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July 28, 2014 | NPR · Argentina says it cannot pay certain debts and will fall into default by July 31 if it can't come to an agreement with creditors. This would be Argentina's second default in 13 years.
 
July 28, 2014 | NPR · Even though Spain's economy is out of recession, youth unemployment has hit 57.7 percent. Economists say it could be years before jobs return. By then, many will have missed a decade or more of work.
 
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July 28, 2014 | NPR · To withstand their 9,300-mile migration, red knots feast on eggs from horseshoe crabs each spring in Delaware Bay. Scientists worry many crabs are starting to lay eggs before the birds can get there.
 

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July 28, 2014 | NPR · A new salvo has been fired in the fight over teacher tenure. A group led by former TV anchor Campbell Brown filed a complaint in New York state court, arguing that tenure laws are preventing the state from providing every child with the "sound, basic education" its constitution guarantees.
 
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July 28, 2014 | NPR · Why are so many low-income and minority kids getting second-class educations in the U.S.? That question is at the center of the heated debate about tenure protections and who gets them.
 
July 28, 2014 | NPR · Only one movie in July, Transformers: Age of Extinction, has broken the 100 million mark during its opening weekend. Box office receipts all summer have proven anemic. Paul Dergarabedian, a senior media analyst with RENTRAK, talks to Audie Cornish about the box office slump.
 

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July 26, 2014 | NPR · Hezbollah has been a longtime ally of Hamas, but during this most recent conflict between Israel and Gaza they've taken a sideline role. NPR's Scott Simon talks to the BBC's Kim Ghattas in Beirut.
 

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July 27, 2014 | NPR · Fighting in Ukraine near the crash site of Malaysia Airlines Flight MH17 has international investigators staying away. NPR's Arun Rath talks with OSCE's Michael Bociurkiw about the investigation.
 

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Press coverage

Nov 25, 2012 — For his new book, archivist Todd Andrlik tracked down 18th century newspapers to provide a sense of the Revolution as it actually unfolded. Andrlik says the newspapers preserve things that didn't make it into history textbooks — like the fact that the Boston Tea Party was not universally popular.
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Feb 4, 2012 — In 1988, journalist Tom Rose was sent to Barrow, Alaska, to cover the dramatic rescue of three gray whales. His book has been adapted into a movie called Big Miracle — but the real miracle is how this event became a news story at all.
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Sep 30, 2010 — Writer Mark Feldstein says muckraking columnist Jack Anderson cut ethical corners to get Nixon exposes, and the president responded with fury. He recounts surprising details of the long-running battle between the journalist and the politician in Poisoning the Press.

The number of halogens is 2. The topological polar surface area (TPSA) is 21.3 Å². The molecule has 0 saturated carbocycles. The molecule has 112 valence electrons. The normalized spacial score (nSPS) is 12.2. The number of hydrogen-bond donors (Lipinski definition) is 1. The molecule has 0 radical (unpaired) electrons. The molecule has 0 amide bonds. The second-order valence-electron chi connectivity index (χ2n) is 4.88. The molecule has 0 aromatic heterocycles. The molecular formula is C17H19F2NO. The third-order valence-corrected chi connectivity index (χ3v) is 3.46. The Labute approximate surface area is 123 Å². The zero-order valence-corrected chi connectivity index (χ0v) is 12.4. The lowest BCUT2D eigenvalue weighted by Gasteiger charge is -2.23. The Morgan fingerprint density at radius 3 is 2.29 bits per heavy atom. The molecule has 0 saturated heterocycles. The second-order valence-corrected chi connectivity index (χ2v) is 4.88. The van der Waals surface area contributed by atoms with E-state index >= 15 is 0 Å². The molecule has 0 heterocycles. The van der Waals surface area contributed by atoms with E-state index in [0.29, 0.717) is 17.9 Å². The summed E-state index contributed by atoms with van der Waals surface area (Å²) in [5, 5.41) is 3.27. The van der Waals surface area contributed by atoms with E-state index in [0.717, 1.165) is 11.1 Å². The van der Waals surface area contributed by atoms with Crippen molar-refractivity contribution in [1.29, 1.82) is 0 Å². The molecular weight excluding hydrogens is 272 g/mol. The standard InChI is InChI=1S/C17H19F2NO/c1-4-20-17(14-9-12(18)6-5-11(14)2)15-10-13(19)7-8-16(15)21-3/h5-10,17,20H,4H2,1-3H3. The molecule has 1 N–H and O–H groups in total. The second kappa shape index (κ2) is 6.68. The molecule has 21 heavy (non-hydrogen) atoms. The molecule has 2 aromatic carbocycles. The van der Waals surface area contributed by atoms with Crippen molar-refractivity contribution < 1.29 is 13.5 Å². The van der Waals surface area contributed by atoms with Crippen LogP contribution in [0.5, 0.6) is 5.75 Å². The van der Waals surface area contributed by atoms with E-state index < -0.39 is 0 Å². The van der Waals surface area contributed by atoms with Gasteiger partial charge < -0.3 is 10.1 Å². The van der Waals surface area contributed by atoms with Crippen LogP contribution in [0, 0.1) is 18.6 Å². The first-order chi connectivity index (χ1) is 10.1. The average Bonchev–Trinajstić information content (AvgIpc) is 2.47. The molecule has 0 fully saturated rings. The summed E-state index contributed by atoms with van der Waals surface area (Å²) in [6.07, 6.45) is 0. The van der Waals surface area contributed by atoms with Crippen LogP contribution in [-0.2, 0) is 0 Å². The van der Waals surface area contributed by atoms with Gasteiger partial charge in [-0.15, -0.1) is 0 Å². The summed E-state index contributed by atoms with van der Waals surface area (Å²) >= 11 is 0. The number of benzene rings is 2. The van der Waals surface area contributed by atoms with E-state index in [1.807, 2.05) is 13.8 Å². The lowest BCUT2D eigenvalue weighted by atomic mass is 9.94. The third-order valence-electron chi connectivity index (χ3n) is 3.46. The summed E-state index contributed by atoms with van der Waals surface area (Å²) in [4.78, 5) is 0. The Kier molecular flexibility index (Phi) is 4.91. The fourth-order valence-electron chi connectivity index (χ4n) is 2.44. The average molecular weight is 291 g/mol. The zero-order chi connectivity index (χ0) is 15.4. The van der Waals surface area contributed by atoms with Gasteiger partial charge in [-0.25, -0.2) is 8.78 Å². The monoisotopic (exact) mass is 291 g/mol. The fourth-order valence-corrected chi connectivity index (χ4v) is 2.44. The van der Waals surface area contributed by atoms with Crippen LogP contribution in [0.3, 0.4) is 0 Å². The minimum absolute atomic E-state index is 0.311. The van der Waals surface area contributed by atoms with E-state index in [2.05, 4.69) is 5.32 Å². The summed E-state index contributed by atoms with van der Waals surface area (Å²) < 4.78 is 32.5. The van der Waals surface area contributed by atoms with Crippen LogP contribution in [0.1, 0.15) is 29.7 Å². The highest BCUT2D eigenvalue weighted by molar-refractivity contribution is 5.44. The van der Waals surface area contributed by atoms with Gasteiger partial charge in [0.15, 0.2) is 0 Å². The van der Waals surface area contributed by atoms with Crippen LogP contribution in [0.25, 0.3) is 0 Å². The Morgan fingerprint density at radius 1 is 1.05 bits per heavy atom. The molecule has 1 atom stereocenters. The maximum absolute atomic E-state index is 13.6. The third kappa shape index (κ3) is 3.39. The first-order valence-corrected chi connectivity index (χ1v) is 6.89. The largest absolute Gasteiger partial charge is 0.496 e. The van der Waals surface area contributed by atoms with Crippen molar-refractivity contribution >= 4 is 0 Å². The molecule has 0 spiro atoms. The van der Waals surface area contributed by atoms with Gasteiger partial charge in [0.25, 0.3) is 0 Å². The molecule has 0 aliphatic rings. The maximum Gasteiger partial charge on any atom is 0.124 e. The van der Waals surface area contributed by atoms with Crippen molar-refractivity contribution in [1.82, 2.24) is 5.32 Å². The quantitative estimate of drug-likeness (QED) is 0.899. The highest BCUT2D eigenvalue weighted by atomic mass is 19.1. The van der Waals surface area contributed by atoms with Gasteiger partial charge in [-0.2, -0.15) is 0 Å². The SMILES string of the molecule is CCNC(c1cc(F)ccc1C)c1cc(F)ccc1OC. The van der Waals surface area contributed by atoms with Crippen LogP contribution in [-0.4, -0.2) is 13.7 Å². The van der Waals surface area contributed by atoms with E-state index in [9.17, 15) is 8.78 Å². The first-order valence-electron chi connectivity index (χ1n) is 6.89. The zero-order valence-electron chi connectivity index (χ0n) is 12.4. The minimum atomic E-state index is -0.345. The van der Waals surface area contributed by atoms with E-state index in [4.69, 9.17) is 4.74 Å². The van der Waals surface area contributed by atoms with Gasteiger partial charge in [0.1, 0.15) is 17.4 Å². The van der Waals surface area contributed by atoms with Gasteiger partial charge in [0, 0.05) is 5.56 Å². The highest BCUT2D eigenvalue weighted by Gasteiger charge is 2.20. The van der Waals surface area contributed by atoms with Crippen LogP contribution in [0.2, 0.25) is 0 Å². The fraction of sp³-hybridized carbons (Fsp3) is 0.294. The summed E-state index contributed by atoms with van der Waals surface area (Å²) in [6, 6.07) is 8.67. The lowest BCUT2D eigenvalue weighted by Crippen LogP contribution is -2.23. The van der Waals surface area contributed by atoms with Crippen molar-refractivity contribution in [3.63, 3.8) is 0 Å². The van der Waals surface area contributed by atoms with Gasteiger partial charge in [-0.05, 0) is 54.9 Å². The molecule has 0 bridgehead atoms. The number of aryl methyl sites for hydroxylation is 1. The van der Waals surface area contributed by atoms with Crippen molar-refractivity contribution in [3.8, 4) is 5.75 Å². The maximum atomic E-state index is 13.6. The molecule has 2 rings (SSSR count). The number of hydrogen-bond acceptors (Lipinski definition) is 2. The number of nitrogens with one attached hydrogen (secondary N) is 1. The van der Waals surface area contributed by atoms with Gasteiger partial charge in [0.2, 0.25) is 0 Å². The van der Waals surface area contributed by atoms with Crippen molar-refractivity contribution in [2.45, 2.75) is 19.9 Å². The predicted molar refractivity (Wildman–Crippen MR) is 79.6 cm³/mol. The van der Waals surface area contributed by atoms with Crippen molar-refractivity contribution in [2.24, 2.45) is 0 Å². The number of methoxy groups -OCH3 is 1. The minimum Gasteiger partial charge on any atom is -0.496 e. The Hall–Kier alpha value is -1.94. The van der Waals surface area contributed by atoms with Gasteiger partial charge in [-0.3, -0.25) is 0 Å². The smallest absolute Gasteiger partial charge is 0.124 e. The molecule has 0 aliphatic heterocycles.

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Sep 28, 2010 — Mark Feldstein's gripping new account of the long-running rivalry between Richard Nixon and columnist Jack Anderson examines what is likely the all-time low point in American journalist-politician relations. His analysis of their relationship is even-handed, and hard to put down.
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Nov 18, 2009 — It's been all Palin all the time ever since the former Alaska governor unveiled her memoir on Oprah on Monday. Matthew Continetti of the Weekly Standard comes to Palin's defense in his new book, The Persecution of Sarah Palin: How the Elite Media Tried to Bring Down a Rising Star.
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Dec 14, 2006 — If you're still crossing items off your holiday gift list, remember this: You don't have to worry about the right fit or color, if you pick a book. Karen Grigsby Bates found plenty of titles worth adding to your shopping list, in categories ranging from novels to cookbooks.
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Nov 30, 2006 — In September 1957, a high school in Little Rock, Ark., became a flashpoint in the fight for civil rights. A number of heroes emerged there — not least the students themselves. But another figure, largely forgotten today, played a crucial role in the school's integration.
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Nov 30, 2006 — Read from the nonfiction book by Gene Roberts and Hank Klibanoff.
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Sep 1, 2006 — New numbers from U.S. Department of Labor point to a jobless rate of just 4.7 percent nationwide. Some media outlets tout employment figures as a major indicator of the nation's economic health — but author and economist Gene Epstein says the jobless numbers shouldn't be taken too seriously.
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Jun 20, 2006 — Charlayne Hunter-Gault, NPR's special correspondent in Africa, has written a book called New News Out of Africa: Uncovering Africa's Renaissance. She tells Farai Chideya about it.
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